Gregg McChesney, 64, died last month after a nine-day illness, according to his obituary.
“He was a perfectly healthy, happy human being and within a matter of nine days he went from perfectly healthy to brain-dead,” Mark McChesney told WOOD-TV on Sept. 17.
“All of a sudden he had a seizure and next thing you know, he’s in the ER and he just never came out of it.”
Doctors scrambled to treat McChesney but weren’t able to.
“Right off the bat, we were like, ‘How could this happen? What did happen?’” Mark McChesney recalled. “We just didn’t know and the doctors were just doing everything they could to try to say it was this or that, and they just couldn’t figure it out.”
EEE has a fatality rate of 33 percent, according to the Michigan Department of Health and Human Services. The fatality rate is higher in some areas.
Michigan health officials reported two additional deaths on Tuesday (pdf). There have been seven confirmed EEE cases in the state.
The state Department of Health and Human Services was urging people to cancel, postpone, or reschedule events at or after dusk, according to a press release sent to news outlets. That includes events such as sports practices or outdoor music practices.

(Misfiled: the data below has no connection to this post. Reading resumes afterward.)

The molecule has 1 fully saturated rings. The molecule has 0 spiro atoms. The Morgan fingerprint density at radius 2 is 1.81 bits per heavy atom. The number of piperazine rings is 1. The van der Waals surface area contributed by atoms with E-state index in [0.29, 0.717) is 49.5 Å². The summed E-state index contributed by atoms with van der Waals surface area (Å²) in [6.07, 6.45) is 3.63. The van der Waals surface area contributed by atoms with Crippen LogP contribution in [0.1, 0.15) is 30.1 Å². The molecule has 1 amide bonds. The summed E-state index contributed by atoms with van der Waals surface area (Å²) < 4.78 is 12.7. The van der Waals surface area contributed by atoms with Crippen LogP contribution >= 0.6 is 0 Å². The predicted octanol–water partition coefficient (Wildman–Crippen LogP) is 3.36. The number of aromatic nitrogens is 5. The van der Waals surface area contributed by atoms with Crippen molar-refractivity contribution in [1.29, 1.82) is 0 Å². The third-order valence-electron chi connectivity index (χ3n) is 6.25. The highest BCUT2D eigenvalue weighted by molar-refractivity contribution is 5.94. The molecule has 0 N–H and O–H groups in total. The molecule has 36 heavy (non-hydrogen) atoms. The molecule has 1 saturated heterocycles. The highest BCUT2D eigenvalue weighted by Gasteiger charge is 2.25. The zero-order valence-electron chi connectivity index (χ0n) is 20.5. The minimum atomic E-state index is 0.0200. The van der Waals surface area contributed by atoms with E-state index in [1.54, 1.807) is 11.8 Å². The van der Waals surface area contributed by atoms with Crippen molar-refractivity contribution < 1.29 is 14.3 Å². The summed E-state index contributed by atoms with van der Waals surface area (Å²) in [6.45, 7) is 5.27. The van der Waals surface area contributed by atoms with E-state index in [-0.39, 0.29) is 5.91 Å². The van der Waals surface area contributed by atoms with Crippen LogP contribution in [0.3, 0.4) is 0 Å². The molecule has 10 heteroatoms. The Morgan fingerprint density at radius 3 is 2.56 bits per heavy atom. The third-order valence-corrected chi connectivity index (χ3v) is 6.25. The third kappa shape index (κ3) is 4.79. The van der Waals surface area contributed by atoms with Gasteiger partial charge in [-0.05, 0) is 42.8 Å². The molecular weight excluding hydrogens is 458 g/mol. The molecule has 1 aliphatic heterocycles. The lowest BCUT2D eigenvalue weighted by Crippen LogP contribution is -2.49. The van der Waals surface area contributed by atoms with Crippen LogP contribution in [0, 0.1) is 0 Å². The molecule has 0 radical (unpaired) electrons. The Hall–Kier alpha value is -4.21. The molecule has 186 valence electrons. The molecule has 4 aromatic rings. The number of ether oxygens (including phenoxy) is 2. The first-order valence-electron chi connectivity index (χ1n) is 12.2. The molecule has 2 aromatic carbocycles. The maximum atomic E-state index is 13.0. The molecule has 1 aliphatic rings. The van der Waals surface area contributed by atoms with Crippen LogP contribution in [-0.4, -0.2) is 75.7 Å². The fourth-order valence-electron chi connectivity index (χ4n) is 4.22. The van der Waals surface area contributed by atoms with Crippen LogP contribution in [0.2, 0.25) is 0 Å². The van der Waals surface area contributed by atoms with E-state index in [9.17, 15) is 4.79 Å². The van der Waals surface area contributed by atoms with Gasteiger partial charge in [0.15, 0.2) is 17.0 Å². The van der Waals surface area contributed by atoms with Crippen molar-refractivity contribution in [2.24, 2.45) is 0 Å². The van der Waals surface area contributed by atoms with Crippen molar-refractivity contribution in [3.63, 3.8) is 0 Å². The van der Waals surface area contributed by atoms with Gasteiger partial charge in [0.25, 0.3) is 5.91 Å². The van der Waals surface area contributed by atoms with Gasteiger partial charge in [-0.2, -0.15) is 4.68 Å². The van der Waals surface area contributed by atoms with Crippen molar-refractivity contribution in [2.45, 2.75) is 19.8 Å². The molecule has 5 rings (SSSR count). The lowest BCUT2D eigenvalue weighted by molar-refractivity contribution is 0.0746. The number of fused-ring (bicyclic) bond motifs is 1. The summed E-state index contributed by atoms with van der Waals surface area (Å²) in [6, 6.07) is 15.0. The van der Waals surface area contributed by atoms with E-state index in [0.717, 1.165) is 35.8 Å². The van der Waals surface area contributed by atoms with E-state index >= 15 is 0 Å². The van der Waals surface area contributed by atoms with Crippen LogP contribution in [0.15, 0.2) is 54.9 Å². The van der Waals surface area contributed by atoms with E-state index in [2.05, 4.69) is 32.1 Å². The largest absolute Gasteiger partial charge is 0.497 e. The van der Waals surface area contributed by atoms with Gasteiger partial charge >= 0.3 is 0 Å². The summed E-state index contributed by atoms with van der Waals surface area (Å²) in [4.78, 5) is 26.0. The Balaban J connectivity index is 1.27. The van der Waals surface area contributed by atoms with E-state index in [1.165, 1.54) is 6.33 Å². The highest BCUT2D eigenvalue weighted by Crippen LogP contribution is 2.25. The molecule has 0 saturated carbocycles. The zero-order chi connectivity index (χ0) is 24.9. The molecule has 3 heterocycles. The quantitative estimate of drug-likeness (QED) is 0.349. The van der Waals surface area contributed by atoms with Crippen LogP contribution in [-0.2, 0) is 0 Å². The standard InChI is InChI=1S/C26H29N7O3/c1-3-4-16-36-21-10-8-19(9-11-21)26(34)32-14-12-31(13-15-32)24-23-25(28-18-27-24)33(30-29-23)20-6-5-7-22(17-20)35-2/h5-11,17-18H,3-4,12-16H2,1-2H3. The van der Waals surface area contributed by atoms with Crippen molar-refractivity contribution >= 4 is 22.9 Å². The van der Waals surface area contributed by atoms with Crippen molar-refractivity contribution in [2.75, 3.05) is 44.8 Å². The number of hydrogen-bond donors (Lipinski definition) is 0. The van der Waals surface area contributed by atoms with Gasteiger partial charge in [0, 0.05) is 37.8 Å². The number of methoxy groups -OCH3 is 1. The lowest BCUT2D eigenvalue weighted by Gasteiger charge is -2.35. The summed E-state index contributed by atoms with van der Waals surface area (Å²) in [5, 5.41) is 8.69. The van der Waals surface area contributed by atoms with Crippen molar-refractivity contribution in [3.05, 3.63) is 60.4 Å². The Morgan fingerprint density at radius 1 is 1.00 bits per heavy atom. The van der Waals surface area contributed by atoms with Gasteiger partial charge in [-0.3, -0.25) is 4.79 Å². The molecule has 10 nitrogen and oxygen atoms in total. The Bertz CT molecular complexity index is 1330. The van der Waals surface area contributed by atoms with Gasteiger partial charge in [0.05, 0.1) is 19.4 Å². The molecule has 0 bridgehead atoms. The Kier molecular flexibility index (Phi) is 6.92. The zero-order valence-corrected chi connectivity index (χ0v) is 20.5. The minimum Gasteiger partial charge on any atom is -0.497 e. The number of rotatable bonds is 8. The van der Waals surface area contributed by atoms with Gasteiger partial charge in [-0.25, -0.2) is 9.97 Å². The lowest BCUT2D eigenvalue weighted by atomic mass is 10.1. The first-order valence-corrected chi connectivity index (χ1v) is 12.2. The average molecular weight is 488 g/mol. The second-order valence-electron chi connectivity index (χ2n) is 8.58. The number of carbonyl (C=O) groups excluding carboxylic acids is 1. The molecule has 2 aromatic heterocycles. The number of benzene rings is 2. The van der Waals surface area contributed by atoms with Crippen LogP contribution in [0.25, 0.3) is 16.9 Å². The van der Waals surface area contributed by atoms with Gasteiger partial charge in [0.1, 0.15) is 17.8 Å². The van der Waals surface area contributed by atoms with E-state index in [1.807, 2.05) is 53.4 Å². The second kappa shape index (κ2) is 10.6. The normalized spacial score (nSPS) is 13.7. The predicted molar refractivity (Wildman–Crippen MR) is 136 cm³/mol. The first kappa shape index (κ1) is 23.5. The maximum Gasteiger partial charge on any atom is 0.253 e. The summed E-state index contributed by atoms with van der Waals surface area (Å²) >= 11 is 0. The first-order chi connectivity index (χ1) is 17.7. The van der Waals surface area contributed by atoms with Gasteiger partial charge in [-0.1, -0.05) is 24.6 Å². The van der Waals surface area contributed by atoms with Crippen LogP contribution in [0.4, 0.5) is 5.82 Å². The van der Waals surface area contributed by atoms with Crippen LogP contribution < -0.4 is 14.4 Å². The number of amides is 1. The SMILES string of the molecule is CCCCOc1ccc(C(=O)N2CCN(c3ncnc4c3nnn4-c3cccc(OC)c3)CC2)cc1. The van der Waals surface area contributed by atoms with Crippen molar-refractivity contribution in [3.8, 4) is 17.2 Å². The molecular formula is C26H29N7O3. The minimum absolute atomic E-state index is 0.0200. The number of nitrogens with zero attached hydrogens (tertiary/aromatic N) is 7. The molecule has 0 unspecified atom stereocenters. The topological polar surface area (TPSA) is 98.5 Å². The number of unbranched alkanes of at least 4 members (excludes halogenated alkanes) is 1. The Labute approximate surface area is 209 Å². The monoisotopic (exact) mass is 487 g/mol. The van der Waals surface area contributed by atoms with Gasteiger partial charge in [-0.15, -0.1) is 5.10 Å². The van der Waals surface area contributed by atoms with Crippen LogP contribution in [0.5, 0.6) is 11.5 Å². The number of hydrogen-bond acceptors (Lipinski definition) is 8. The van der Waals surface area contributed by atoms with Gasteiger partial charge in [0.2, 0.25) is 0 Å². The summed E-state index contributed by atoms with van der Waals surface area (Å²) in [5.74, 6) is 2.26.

Caution should be exercised until the first frost of the year, the department said.
“Michigan is currently experiencing its worst Eastern equine encephalitis outbreak in more than a decade,” said Dr. Joneigh Khaldun, chief medical executive and chief deputy for health for the department, in a statement. “The ongoing cases reported in humans and animals and the severity of this disease illustrate the importance of taking precautions against mosquito bites.”
The United States is seeing more EEE cases than normal, with deaths in Massachusetts and Rhode Island. A 5-year-old girl was recently diagnosed with the virus in Massachusetts, and has received massive support online.
Eastern equine encephalitis is a rare virus that causes brain infections, according to the Centers for Disease Control. Approximately 30 percent of people with EEE die and many survivors have ongoing neurological problems.
Only six cases were reported nationwide in 2018; the peak since 2009 was in 2012, when 15 cases were reported.
Symptoms typically appear after 4 to 10 days and include chills, fever, and malaise. The illness can last one to two weeks. Death usually happens two to 10 days after symptoms start appearing “but can occur much later,” the agency stated.
“Of those who recover, many are left with disabling and progressive mental and physical sequelae, which can range from minimal brain dysfunction to severe intellectual impairment, personality disorders, seizures, paralysis, and cranial nerve dysfunction. Many patients with severe sequelae die within a few years.”